(Bloomberg) -- Apple Inc. plans to roll out the Apple TV+ movie and TV subscription service by November, part of a drive to reach $50 billion in service sales by 2020. The company will introduce a small selection of shows and then expand its catalog more frequently over several months, people familiar with the matter said. A free trial is likely as Apple builds up its library, said the people, who asked not to be identified because the plans aren’t public.The iPhone maker is entering an increasingly crowded field, led by streaming pioneer Netflix Inc. and Amazon.com Inc. In the coming months, Walt Disney Co., AT&T Inc. and Comcast Corp.’s NBCUniversal will debut new offerings -- all targeted at the growing ranks of viewers who are canceling cable-TV subscriptions or watching on mobile devices.With its first foray into video subscriptions, Apple is weighing different release strategies for shows. The company is considering offering the first three episodes of some programs, followed by weekly installments, the people said. Netflix tends to release whole seasons at once for bingeing, while AT&T’s HBO and Disney’s Hulu often release episodes weekly. The service will launch globally in over 150 countries. Apple TV+ will be one of five major digital subscription services in Apple’s portfolio, along with Apple Music, the upcoming Apple Arcade gaming service, Apple News+ and iCloud storage subscriptions. The company also generates recurring revenue from products like AppleCare extended customer service and its bank-operated iPhone upgrade program. It will also likely start pulling in revenue from the Apple Card, which began rolling out earlier this month. An Apple spokesman declined to comment.Apple hasn’t announced pricing for Apple TV+, but is weighing $9.99 a month, the people said, which would match Apple Music and Apple News+. Netflix and Amazon Prime charge as little as $8.99, while Disney+ plans to seek $6.99 when its service debuts in November.The Financial Times reported on Tuesday that Apple has set aside $6 billion for original shows and movies, without saying where it got the information. The budget for the first year of content was $1 billion, but has since expanded, it said. That’s far less than what Netflix is expected to spend this year. Analysts forecast it will lay out more than $14 billion on films and TV shows.Revenue DriveApple is pushing into services to generate added revenue from its large base of iPhone, iPad, Mac and Apple Watch users. Consumers have been slower to replace hardware recently due to higher prices, market saturation, economic headwinds and a lack of new, breakthrough features. Read More: Apple Faces Life After IPhone But Still Banks on the IPhoneThe company could head off a revenue slowdown by coaxing users to subscribe to the new services. Cupertino, California-based Apple could also potentially boost revenue by tying services to the iPhone upgrade program, which lets customers update to new models annually via monthly payment plans.Apple’s initial slate of shows will include “The Morning Show,” Steven Spielberg’s “Amazing Stories,” “See” with Jason Momoa, “Truth Be Told” with Octavia Spencer, and a documentary series about extravagant houses called “Home.” On Monday, the company released the second trailer for “The Morning Show,” starring Jennifer Aniston, Reese Witherspoon and Steve Carell. The TV service will be part of Apple’s TV app, which comes installed on the company’s devices, and will also be accessible from third-party products, like Roku and Amazon Fire TV boxes, and Samsung televisions.In the fiscal third quarter, services represented a record 21% of Apple’s sales, while the iPhone continued to dip below 50% of the total.Analysts have suggested Apple TV+ could top 100 million subscribers in the next half-decade, which would make it a major challenger to Netflix and Amazon.The company is making a big commitment to video, including around $300 million alone to two seasons of “The Morning Show,” according to people familiar with the matter.(Updates with budget details in 8th paragraph.)\--With assistance from Nate Lanxon.To contact the reporters on this story: Mark Gurman in San Francisco at firstname.lastname@example.org;Anousha Sakoui in Los Angeles at email@example.com;Lucas Shaw in Los Angeles at firstname.lastname@example.orgTo contact the editors responsible for this story: Nick Turner at email@example.com, Thomas PfeifferFor more articles like this, please visit us at bloomberg.com©2019 Bloomberg L.P.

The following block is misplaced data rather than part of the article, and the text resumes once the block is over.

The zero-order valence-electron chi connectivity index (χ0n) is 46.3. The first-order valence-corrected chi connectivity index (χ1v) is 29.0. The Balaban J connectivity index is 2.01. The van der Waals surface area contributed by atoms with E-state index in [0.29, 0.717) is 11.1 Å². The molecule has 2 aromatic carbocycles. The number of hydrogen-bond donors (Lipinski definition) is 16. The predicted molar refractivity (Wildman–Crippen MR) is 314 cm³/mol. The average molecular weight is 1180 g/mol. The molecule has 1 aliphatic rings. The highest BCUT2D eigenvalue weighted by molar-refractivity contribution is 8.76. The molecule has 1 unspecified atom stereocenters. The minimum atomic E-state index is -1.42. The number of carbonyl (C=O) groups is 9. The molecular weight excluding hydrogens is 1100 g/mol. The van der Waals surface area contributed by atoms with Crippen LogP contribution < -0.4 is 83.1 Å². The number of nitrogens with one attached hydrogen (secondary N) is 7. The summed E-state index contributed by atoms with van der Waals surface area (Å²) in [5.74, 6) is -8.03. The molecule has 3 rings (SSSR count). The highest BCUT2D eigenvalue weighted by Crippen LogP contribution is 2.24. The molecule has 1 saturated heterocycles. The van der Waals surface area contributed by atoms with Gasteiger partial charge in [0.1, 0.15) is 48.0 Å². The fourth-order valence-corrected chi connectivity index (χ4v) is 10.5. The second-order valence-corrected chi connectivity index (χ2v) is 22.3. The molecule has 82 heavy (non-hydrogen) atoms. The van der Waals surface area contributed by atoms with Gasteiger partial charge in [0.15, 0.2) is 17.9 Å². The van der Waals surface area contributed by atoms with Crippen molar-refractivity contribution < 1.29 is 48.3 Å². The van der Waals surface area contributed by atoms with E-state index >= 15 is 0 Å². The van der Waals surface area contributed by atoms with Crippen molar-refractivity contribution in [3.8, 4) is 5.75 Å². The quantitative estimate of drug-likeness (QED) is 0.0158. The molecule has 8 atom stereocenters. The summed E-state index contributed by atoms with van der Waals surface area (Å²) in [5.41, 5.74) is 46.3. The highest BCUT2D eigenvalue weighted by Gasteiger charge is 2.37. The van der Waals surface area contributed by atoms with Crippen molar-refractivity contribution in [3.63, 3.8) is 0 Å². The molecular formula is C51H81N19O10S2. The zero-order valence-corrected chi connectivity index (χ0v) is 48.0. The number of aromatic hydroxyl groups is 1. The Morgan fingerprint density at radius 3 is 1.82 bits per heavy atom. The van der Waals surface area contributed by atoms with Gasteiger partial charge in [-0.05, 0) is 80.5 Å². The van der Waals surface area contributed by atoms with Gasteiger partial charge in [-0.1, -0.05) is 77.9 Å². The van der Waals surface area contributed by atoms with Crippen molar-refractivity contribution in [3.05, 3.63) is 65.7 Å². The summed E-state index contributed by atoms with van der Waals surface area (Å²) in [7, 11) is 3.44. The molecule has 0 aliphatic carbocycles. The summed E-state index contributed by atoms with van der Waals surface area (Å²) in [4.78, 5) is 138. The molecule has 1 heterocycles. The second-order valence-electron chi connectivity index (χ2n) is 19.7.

“Good Boys” outpaced expectations with an estimated $21 million domestic opening, pushing Universal over $1 billion dollars in North American ticket sales.